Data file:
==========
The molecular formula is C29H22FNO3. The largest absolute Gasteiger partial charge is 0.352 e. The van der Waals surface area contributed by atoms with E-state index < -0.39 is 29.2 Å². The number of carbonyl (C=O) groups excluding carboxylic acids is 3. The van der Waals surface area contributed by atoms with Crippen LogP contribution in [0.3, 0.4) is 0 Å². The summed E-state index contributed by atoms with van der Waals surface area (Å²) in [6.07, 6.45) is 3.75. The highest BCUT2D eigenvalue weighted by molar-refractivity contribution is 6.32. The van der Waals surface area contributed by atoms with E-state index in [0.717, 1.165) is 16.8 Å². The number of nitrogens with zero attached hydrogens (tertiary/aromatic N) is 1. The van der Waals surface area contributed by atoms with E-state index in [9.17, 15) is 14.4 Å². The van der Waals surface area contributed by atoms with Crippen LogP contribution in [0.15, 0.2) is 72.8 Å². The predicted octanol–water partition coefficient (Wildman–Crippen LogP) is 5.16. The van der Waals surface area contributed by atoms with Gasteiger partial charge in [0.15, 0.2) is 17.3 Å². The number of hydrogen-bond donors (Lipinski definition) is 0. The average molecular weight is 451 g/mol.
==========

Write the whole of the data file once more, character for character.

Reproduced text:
The molecular formula is C29H22FNO3. The largest absolute Gasteiger partial charge is 0.352 e. The van der Waals surface area contributed by atoms with E-state index < -0.39 is 29.2 Å². The number of carbonyl (C=O) groups excluding carboxylic acids is 3. The van der Waals surface area contributed by atoms with Crippen LogP contribution in [0.3, 0.4) is 0 Å². The summed E-state index contributed by atoms with van der Waals surface area (Å²) in [6.07, 6.45) is 3.75. The highest BCUT2D eigenvalue weighted by molar-refractivity contribution is 6.32. The van der Waals surface area contributed by atoms with E-state index in [0.717, 1.165) is 16.8 Å². The number of nitrogens with zero attached hydrogens (tertiary/aromatic N) is 1. The van der Waals surface area contributed by atoms with E-state index in [9.17, 15) is 14.4 Å². The van der Waals surface area contributed by atoms with Crippen LogP contribution in [0.15, 0.2) is 72.8 Å². The predicted octanol–water partition coefficient (Wildman–Crippen LogP) is 5.16. The van der Waals surface area contributed by atoms with Gasteiger partial charge in [0.15, 0.2) is 17.3 Å². The number of hydrogen-bond donors (Lipinski definition) is 0. The average molecular weight is 451 g/mol.